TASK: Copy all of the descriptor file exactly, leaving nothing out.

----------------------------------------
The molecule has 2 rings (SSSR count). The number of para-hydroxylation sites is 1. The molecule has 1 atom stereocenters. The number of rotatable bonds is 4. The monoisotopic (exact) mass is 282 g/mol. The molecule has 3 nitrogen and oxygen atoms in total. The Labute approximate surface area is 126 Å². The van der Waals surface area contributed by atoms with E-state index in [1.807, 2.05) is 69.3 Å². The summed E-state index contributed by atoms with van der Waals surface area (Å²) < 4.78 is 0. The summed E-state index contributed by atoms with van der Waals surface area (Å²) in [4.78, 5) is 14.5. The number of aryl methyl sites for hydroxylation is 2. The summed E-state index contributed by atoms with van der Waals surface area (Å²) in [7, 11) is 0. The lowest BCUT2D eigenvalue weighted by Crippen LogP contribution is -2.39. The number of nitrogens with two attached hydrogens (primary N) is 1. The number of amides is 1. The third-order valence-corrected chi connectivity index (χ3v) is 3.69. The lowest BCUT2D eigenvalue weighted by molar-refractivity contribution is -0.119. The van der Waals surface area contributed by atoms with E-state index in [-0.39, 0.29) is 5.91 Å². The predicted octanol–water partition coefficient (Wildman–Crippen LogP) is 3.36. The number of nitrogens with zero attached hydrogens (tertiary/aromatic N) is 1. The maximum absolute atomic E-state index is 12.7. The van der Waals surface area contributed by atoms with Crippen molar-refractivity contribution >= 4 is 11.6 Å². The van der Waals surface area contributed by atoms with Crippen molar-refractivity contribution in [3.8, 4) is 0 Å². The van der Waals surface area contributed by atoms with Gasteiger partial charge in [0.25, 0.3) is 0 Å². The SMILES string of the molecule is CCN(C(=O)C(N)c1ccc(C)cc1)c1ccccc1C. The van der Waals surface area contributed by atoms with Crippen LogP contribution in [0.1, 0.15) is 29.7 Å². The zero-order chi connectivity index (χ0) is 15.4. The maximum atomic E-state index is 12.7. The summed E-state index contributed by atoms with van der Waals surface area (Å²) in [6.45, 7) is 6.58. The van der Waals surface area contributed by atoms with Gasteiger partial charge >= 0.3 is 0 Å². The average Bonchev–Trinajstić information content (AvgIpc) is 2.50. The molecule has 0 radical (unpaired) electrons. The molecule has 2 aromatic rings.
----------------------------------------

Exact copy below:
The molecule has 2 rings (SSSR count). The number of para-hydroxylation sites is 1. The molecule has 1 atom stereocenters. The number of rotatable bonds is 4. The monoisotopic (exact) mass is 282 g/mol. The molecule has 3 nitrogen and oxygen atoms in total. The Labute approximate surface area is 126 Å². The van der Waals surface area contributed by atoms with E-state index in [1.807, 2.05) is 69.3 Å². The summed E-state index contributed by atoms with van der Waals surface area (Å²) < 4.78 is 0. The summed E-state index contributed by atoms with van der Waals surface area (Å²) in [4.78, 5) is 14.5. The number of aryl methyl sites for hydroxylation is 2. The summed E-state index contributed by atoms with van der Waals surface area (Å²) in [7, 11) is 0. The lowest BCUT2D eigenvalue weighted by Crippen LogP contribution is -2.39. The number of nitrogens with two attached hydrogens (primary N) is 1. The number of amides is 1. The third-order valence-corrected chi connectivity index (χ3v) is 3.69. The lowest BCUT2D eigenvalue weighted by molar-refractivity contribution is -0.119. The van der Waals surface area contributed by atoms with E-state index in [-0.39, 0.29) is 5.91 Å². The predicted octanol–water partition coefficient (Wildman–Crippen LogP) is 3.36. The number of nitrogens with zero attached hydrogens (tertiary/aromatic N) is 1. The maximum absolute atomic E-state index is 12.7. The van der Waals surface area contributed by atoms with Crippen molar-refractivity contribution >= 4 is 11.6 Å². The van der Waals surface area contributed by atoms with Crippen molar-refractivity contribution in [3.8, 4) is 0 Å². The van der Waals surface area contributed by atoms with Gasteiger partial charge in [0.25, 0.3) is 0 Å². The SMILES string of the molecule is CCN(C(=O)C(N)c1ccc(C)cc1)c1ccccc1C. The van der Waals surface area contributed by atoms with Crippen LogP contribution in [0.1, 0.15) is 29.7 Å². The zero-order chi connectivity index (χ0) is 15.4. The maximum atomic E-state index is 12.7. The summed E-state index contributed by atoms with van der Waals surface area (Å²) in [6.45, 7) is 6.58. The van der Waals surface area contributed by atoms with Gasteiger partial charge >= 0.3 is 0 Å². The average Bonchev–Trinajstić information content (AvgIpc) is 2.50. The molecule has 0 radical (unpaired) electrons. The molecule has 2 aromatic rings.